Friday, May 29, 2015

Generation Gap

We celebrated Easy Ed's 38th birthday last week!  It was a busy weekday, but we were able to have a nice family dinner of Chez Jose Chicken Lime burritos and all the fixings, with from-scratch chocolate cake and then presents.  And then we took a walk down to the lake to enjoy the beautiful evening.

Here is a snippet of the conversation on our walk down to the lake:

Asher:  So, um, Dad?  Do you get any "updates" when you turn 38?

Ed:  What do you mean "updates?"

Asher: You know, like when you turn 16 you get your drivers license and when you turn 12 you can wear contact lenses.

(Ed and I exchange bewildered looks)

Ed: Asher, people aren't apps.  You do understand that, right?

Monday, May 18, 2015

Remembering the Eruption of Mt St Helens

When we lived on the East Coast, my best "cocktail story" was always my personal account of watching Mt St Helens blow its top as a young child.  East Coasters, most of whom have never had active volcanos in their backyard, were fascinated by the details and aftermath of the eruption.

My mom, my dad, my younger siblings and I watched the mountain erupt from the field at Cherry Park Elementary, just a block from our home.  I was four years old at the time.  And while I had no idea how very rare it was to personally witness the self-destruction of a mountain, I could feel the significance and intensity of the day in my little bones.

We swam in gray, dirty ash for days….weeks maybe.   We had to wear surgeon's masks when we went outside.  It was dark, gloomy, end-of-world-like outside. There were huge piles of ash in our backyard for years following the eruption.   I buried my first pet, Beaver the Hamster, in a tomb of aluminum foil and volcanic ash.  My dad raked the ash into our backyard garden and the vegetables seemed to super-size themselves.  My mom scolded us for tracking it into the house.

It was a defining event in an otherwise typical childhood.

Throughout the reminder of my childhood, St Helens loomed in our periphery to the north.  The mountain, once a perfectly swirled soft-serve top, was now flat.  As if Mother Nature herself had taken a hearty lick off of that ice cream cone.  I worried constantly about the mountain that stood proud and majestic and so so very large just east of us.  It took less than an hour to reach the timberline of Mt Hood from our house.  What would happen if Hood blew?  Would our backyard be full of hot lava instead of ash?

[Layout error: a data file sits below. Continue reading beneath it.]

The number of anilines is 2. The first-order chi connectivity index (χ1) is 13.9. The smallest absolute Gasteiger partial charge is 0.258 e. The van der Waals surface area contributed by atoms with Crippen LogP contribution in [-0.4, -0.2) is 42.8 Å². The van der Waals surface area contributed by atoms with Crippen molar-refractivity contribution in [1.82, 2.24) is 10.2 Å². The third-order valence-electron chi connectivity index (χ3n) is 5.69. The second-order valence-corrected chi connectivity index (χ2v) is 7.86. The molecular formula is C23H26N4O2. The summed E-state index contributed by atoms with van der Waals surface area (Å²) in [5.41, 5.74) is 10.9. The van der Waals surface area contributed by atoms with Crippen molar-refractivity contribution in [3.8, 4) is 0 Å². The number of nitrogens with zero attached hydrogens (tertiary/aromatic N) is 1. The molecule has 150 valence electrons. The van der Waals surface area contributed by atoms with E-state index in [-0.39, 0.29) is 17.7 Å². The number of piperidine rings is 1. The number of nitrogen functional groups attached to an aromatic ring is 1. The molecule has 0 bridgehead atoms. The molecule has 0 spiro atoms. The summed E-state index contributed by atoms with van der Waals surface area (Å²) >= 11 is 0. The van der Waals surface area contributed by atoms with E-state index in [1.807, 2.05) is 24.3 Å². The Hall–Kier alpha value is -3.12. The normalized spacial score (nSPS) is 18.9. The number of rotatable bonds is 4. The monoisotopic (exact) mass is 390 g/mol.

The summer after my freshman year in college, I climbed Mt St Helens with my dad, my best friend Angie, and a few of my dad's coworkers.  It was a full day's climb.  When we reached the top, we sat and ate a sack lunch at the rim of the crater and then peered into the deep abyss of steam and doom a few times before heading back down the mountain.  Terrifying.  And wonderful.

This past Spring Break, I headed back to explore the mountain with my kids.  I had not been in the area since that climb.  Thirty-five years of post-eruption regrowth and renewal had made the mountainside glorious to behold.  We explored Ape Caves.  We hiked Lava Canyon with good friends while a feather-light snow fell.  At night, in our cozy little yurt at Seaquest State Park, I tried to explain the impact of the eruption on my young life to my kids.  And I suddenly had a vision of myself at a very advanced age.  My great grandchildren coming to my nursing home to interview me for their school reports, unable to comprehend that their great grandmother could have possibly witnessed an event from so long ago, the eruption of Mt St Helens in May of 1980.